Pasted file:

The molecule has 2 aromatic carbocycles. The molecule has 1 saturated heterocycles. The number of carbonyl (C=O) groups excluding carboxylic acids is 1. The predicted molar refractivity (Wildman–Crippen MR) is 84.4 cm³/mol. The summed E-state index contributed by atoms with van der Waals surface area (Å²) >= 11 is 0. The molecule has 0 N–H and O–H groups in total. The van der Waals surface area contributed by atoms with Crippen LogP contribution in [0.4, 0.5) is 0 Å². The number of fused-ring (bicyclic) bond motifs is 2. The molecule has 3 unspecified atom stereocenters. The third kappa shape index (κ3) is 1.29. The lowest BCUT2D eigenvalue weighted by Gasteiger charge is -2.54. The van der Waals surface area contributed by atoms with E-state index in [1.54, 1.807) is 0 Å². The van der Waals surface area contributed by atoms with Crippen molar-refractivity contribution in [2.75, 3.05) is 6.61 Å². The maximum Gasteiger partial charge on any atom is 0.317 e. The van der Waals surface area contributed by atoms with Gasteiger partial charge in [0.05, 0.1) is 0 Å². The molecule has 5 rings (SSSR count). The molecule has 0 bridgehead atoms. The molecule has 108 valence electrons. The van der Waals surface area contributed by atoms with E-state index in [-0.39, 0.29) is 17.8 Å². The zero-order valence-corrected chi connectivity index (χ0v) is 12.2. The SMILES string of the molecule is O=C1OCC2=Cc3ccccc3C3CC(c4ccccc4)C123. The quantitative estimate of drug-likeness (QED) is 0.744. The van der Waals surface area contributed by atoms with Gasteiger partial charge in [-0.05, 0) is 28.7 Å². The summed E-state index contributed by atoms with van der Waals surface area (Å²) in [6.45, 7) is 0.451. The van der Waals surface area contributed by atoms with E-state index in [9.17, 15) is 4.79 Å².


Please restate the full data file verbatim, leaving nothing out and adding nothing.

The molecule has 2 aromatic carbocycles. The molecule has 1 saturated heterocycles. The number of carbonyl (C=O) groups excluding carboxylic acids is 1. The predicted molar refractivity (Wildman–Crippen MR) is 84.4 cm³/mol. The summed E-state index contributed by atoms with van der Waals surface area (Å²) >= 11 is 0. The molecule has 0 N–H and O–H groups in total. The van der Waals surface area contributed by atoms with Crippen LogP contribution in [0.4, 0.5) is 0 Å². The number of fused-ring (bicyclic) bond motifs is 2. The molecule has 3 unspecified atom stereocenters. The third kappa shape index (κ3) is 1.29. The lowest BCUT2D eigenvalue weighted by Gasteiger charge is -2.54. The van der Waals surface area contributed by atoms with E-state index in [1.54, 1.807) is 0 Å². The van der Waals surface area contributed by atoms with Crippen molar-refractivity contribution in [2.75, 3.05) is 6.61 Å². The maximum Gasteiger partial charge on any atom is 0.317 e. The van der Waals surface area contributed by atoms with Gasteiger partial charge in [0.05, 0.1) is 0 Å². The molecule has 5 rings (SSSR count). The molecule has 0 bridgehead atoms. The molecule has 108 valence electrons. The van der Waals surface area contributed by atoms with E-state index in [-0.39, 0.29) is 17.8 Å². The zero-order valence-corrected chi connectivity index (χ0v) is 12.2. The SMILES string of the molecule is O=C1OCC2=Cc3ccccc3C3CC(c4ccccc4)C123. The quantitative estimate of drug-likeness (QED) is 0.744. The van der Waals surface area contributed by atoms with Gasteiger partial charge in [-0.05, 0) is 28.7 Å². The summed E-state index contributed by atoms with van der Waals surface area (Å²) in [6.45, 7) is 0.451. The van der Waals surface area contributed by atoms with E-state index in [9.17, 15) is 4.79 Å².